Isn't this unambiguous? We are being told to conceal the cows outside. But let's add a comma (and another mark of punctuation) to this simple sentence and see what happens.

Hide, the cow's outside. Shoes are made of leather. Leather is, for lack of a better explanation, the cow's hide, which when tanned becomes leather.

A woman without her man is useless. Yeah, besides being sexist, it's pretty clear what this means. Let's just stretch the sentence a little (however badly written) to show the utter power of the comma in changing the meaning of the sentence:

A woman, without her, man is useless.

Now that you're an expert on the basic uses of a comma, let's appear to contradict the "rule" that says a comma is only used within a sentence and not as an end mark.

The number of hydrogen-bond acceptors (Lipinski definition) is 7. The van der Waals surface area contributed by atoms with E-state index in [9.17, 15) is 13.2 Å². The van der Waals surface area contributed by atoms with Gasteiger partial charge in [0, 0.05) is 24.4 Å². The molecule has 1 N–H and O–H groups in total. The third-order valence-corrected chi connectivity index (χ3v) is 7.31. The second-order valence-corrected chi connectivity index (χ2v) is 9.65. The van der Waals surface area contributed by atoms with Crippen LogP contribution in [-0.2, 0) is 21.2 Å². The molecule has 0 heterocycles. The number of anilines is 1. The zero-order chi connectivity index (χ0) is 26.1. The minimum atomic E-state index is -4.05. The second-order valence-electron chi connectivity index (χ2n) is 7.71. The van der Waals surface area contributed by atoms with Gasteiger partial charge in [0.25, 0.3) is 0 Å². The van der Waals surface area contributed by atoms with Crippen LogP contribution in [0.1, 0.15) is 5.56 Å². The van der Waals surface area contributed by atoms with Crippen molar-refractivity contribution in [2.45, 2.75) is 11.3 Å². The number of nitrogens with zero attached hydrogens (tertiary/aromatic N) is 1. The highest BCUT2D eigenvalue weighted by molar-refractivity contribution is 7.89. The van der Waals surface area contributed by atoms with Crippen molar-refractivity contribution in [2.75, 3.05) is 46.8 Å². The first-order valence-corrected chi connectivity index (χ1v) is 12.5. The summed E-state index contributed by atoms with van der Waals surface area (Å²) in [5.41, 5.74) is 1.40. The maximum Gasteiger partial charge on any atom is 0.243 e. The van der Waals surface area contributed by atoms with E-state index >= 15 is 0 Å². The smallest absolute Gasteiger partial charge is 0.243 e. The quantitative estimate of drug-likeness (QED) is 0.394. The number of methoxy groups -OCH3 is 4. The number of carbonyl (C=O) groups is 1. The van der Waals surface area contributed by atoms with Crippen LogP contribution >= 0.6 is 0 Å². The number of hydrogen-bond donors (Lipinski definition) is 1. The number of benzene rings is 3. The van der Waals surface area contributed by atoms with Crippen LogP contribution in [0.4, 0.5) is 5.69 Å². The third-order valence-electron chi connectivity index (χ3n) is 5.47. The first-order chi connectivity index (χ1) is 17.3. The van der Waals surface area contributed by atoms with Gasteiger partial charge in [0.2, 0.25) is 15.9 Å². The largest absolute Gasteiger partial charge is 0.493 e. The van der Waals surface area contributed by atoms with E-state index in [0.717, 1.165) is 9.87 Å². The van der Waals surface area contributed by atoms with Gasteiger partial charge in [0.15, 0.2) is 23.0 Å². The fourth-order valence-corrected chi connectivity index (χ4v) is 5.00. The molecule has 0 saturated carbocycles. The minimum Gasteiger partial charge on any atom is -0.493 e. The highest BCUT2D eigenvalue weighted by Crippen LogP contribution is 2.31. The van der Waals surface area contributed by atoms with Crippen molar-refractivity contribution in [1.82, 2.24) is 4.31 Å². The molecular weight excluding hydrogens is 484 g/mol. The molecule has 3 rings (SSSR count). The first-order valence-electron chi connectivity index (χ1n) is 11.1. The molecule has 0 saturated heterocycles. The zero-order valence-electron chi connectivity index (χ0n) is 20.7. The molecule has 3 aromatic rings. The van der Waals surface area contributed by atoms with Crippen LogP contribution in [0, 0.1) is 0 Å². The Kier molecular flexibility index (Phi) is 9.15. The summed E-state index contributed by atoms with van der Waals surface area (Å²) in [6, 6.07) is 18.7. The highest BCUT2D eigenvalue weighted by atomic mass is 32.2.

"Let me have the red scarf," he said to the clerk.
In this sentence it only appears that the comma that follows "scarf" comes at the end of the sentence, "Let me have the red scarf." But in actuality the whole sentence includes what comes after the quoted material. The single idea (the sentence) is that a man tells the clerk which scarf he wants. It doesn't matter if we put quotation marks around part of the sentence. Conventional use of the dialog tag, like "He said," cannot stand on its own as a single idea, so we attach it to the dialog as part of the whole sentence.

In a later post, I will revisit the comma to delve into the more esoteric uses and abuses of this extraordinary mark of punctuation. We might call it The Battle of the Style Guides.